PowerShell with a Purpose Blog

Inbox: Expanding Properties in PowerShell

I received this in my inbox this morning:

I have been reading your blog (http://blogs.technet.com/b/heyscriptingguy/archive/2011/06/13/use-powershell-invoke-command-for-remoting.aspx) with interest, and it raised a question that I have been puzzled by for some time now.

It is about this construct designed to get just one attribute of a list of objects and process that further:

Invoke-Command -computername (Get-ADComputer -filter * | Select -expand name) -script {dir c:}

Why does the following not work the same in this context:

Invoke-Command -computername (Get-ADComputer –filter * ).name -script {dir c:}

In some case this syntax seems to perform basically the same function: to present just one property of the object(s) to the pipe, and it does work.

e.g. here:

(Get-MailboxStatistics –Identity ‘tittesu’ –IncludeMoveHistory).MoveHistory | select  *time* | fl

Or in


As a quick refresher, the -expandProperty parameter of Select-Object will grab the contents of a property. In this example:

Get-ADComputer -filter * | Select -expand Name

The "Name" property of an ADComputer object contains a string, so the -expandProperty parameter produces just that string. In other words, the above command produces a bunch of computer names as simple String objects.

However, if the property you give -expandProperty is a collection, you get the objects in the collection:

Get-Job | Select -expand ChildJobs

Because the ChildJobs property of a Job object contains one or more additional Job objects, the above command would list those jobs - usually in a table format.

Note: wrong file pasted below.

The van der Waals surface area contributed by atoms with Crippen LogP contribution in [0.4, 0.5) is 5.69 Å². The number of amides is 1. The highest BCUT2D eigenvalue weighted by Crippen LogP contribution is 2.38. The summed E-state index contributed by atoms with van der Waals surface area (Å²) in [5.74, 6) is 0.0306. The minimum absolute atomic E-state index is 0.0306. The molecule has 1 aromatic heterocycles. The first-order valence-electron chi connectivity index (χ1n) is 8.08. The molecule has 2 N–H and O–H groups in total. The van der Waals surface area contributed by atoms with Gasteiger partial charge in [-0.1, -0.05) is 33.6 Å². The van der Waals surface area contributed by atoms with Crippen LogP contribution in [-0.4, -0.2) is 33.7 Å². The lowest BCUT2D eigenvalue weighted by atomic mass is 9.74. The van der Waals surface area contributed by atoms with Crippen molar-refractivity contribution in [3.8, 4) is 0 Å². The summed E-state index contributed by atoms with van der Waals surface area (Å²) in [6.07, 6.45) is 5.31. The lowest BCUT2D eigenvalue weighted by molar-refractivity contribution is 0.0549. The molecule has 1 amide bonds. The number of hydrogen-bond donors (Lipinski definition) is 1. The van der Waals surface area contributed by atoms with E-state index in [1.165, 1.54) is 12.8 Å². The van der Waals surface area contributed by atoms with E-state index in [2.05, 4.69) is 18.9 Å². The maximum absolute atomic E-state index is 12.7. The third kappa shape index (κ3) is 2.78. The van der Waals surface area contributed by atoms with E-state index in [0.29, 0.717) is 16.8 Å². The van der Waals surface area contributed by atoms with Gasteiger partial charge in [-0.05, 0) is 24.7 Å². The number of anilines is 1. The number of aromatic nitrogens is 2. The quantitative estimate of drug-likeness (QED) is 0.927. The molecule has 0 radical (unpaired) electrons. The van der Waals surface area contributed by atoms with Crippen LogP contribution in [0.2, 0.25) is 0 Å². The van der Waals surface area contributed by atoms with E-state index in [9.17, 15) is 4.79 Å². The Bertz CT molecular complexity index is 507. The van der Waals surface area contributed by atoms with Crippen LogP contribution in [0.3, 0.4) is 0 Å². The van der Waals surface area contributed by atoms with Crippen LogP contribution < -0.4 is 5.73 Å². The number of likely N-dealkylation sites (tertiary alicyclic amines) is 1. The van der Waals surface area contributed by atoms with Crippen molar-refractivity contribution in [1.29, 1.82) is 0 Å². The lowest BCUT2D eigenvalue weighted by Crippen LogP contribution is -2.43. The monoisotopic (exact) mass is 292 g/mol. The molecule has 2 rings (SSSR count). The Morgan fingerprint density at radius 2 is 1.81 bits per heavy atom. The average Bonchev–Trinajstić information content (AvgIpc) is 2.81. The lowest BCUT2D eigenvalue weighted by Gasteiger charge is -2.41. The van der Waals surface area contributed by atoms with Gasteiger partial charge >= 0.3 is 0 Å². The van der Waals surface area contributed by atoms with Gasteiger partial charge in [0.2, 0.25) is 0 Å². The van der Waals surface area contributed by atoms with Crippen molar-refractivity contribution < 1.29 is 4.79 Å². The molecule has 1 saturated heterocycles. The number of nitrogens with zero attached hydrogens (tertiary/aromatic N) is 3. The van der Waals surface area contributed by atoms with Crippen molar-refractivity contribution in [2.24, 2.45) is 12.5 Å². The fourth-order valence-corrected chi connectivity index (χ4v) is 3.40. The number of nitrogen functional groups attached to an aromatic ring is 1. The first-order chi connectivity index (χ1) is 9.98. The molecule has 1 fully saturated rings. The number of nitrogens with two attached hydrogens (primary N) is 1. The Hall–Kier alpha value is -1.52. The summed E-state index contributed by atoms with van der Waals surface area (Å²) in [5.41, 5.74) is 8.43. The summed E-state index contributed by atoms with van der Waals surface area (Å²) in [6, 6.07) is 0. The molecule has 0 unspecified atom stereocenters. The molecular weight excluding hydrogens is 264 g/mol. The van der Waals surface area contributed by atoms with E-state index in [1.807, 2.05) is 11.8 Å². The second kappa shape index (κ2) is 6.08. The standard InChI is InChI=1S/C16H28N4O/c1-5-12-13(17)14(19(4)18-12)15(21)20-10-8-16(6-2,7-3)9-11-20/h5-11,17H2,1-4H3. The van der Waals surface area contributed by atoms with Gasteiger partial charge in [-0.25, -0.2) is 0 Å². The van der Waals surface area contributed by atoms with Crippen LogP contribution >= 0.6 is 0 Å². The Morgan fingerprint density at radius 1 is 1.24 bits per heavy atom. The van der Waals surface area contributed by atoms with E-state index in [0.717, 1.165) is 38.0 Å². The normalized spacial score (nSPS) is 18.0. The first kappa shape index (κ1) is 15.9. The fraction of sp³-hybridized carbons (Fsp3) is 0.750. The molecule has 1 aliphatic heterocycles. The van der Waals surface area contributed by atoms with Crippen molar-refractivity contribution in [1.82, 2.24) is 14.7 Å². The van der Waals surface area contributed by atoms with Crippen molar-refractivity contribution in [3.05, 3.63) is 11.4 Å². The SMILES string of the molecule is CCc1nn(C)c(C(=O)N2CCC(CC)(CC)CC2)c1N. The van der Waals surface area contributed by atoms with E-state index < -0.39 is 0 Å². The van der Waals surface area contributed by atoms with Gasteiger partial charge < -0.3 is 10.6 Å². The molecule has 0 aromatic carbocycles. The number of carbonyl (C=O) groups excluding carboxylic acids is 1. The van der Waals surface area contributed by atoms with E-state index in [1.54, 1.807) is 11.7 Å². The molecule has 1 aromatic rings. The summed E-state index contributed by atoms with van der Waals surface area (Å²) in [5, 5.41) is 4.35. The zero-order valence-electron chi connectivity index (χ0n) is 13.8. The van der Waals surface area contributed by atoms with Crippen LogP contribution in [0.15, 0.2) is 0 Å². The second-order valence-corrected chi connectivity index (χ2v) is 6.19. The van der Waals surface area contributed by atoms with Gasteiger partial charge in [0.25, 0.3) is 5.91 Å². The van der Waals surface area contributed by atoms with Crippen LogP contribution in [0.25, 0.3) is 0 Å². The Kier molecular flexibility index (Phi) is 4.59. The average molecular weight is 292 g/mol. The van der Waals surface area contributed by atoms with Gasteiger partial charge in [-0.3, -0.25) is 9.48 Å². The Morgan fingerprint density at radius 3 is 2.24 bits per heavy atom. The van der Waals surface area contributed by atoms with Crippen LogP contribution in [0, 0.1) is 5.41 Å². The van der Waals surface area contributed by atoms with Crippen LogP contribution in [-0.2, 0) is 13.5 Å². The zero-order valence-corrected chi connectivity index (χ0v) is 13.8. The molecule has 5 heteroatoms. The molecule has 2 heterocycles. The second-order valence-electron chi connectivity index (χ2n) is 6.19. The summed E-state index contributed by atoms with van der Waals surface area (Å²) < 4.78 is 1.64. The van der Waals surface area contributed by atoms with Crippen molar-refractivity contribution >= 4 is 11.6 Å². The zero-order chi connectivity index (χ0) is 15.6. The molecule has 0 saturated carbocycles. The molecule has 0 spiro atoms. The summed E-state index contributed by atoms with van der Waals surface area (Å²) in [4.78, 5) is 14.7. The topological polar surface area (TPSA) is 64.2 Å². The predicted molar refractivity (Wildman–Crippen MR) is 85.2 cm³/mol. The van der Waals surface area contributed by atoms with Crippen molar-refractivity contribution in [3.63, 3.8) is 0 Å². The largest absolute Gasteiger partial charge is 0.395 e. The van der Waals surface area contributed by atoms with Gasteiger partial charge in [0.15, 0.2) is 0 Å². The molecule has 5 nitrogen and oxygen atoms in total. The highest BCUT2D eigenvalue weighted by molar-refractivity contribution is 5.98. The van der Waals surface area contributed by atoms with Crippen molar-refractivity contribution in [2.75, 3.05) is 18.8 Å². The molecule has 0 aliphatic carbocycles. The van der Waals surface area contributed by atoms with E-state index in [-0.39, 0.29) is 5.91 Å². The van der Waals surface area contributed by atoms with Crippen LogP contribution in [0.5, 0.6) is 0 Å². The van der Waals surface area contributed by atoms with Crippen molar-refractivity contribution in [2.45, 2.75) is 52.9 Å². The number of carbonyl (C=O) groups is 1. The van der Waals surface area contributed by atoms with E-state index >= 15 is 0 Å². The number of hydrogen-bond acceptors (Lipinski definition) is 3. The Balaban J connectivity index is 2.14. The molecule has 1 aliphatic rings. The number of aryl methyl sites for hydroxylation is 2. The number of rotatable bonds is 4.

So why doesn't this work to do the same thing?

(Get-ADComputer –filter * ).name

Because in that case, I would expect Get-ADComputer to return multiple objects, and this syntax won't work if the parenthetical expression has multiple objects. Now, if for some reason your domain only contained one computer object, then the above syntax would work. The idea is that the "dot notation," as its called, only works with individual objects. If the parenthetical expression evaluates to a single object, the dot notation works. Thats' why this will work:


It works because Get-Date only ever returns a single object. Of course, I personally find the parenthetical dot notation stuff - like the above example - to be a bit programmer-y. I tend to stick with a command-line style of syntax:

Get-Date | Select -expand second

In this case, the command-line style of syntax is longer, but it's more consistent with using the shell as a shell and not a programming language, which is what I tend to do. Also, the above syntax, using Select-Object -expandProperty, will work with one object or multiple objects, so it's a syntax that works in a broader range of situations.
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